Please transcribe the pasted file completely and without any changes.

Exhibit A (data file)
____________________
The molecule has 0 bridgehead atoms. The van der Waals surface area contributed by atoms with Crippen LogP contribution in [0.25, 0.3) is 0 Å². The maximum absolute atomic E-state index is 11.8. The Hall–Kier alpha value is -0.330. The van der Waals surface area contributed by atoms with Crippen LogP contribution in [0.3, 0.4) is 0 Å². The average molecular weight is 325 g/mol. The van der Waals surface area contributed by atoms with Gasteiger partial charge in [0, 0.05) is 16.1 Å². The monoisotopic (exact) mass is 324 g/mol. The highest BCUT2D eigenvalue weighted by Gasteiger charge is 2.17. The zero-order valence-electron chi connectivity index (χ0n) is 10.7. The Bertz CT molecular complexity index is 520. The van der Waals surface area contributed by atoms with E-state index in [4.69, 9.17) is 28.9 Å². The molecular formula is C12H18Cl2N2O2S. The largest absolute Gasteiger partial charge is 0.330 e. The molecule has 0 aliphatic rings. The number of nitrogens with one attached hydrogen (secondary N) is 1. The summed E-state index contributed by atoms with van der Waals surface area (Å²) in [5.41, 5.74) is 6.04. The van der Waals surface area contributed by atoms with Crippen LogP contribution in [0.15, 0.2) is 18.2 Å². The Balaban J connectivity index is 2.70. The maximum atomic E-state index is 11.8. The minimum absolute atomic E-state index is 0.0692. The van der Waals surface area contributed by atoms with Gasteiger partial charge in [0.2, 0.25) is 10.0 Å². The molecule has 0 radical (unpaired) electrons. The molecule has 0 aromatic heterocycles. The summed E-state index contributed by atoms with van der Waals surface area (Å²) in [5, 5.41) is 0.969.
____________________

The molecule has 0 bridgehead atoms. The van der Waals surface area contributed by atoms with Crippen LogP contribution in [0.25, 0.3) is 0 Å². The maximum absolute atomic E-state index is 11.8. The Hall–Kier alpha value is -0.330. The van der Waals surface area contributed by atoms with Crippen LogP contribution in [0.3, 0.4) is 0 Å². The average molecular weight is 325 g/mol. The van der Waals surface area contributed by atoms with Gasteiger partial charge in [0, 0.05) is 16.1 Å². The monoisotopic (exact) mass is 324 g/mol. The highest BCUT2D eigenvalue weighted by Gasteiger charge is 2.17. The zero-order valence-electron chi connectivity index (χ0n) is 10.7. The Bertz CT molecular complexity index is 520. The van der Waals surface area contributed by atoms with E-state index in [4.69, 9.17) is 28.9 Å². The molecular formula is C12H18Cl2N2O2S. The largest absolute Gasteiger partial charge is 0.330 e. The molecule has 0 aliphatic rings. The number of nitrogens with one attached hydrogen (secondary N) is 1. The summed E-state index contributed by atoms with van der Waals surface area (Å²) in [5.41, 5.74) is 6.04. The van der Waals surface area contributed by atoms with Crippen LogP contribution in [0.15, 0.2) is 18.2 Å². The Balaban J connectivity index is 2.70. The maximum atomic E-state index is 11.8. The minimum absolute atomic E-state index is 0.0692. The van der Waals surface area contributed by atoms with Gasteiger partial charge in [0.2, 0.25) is 10.0 Å². The molecule has 0 radical (unpaired) electrons. The molecule has 0 aromatic heterocycles. The summed E-state index contributed by atoms with van der Waals surface area (Å²) in [5, 5.41) is 0.969.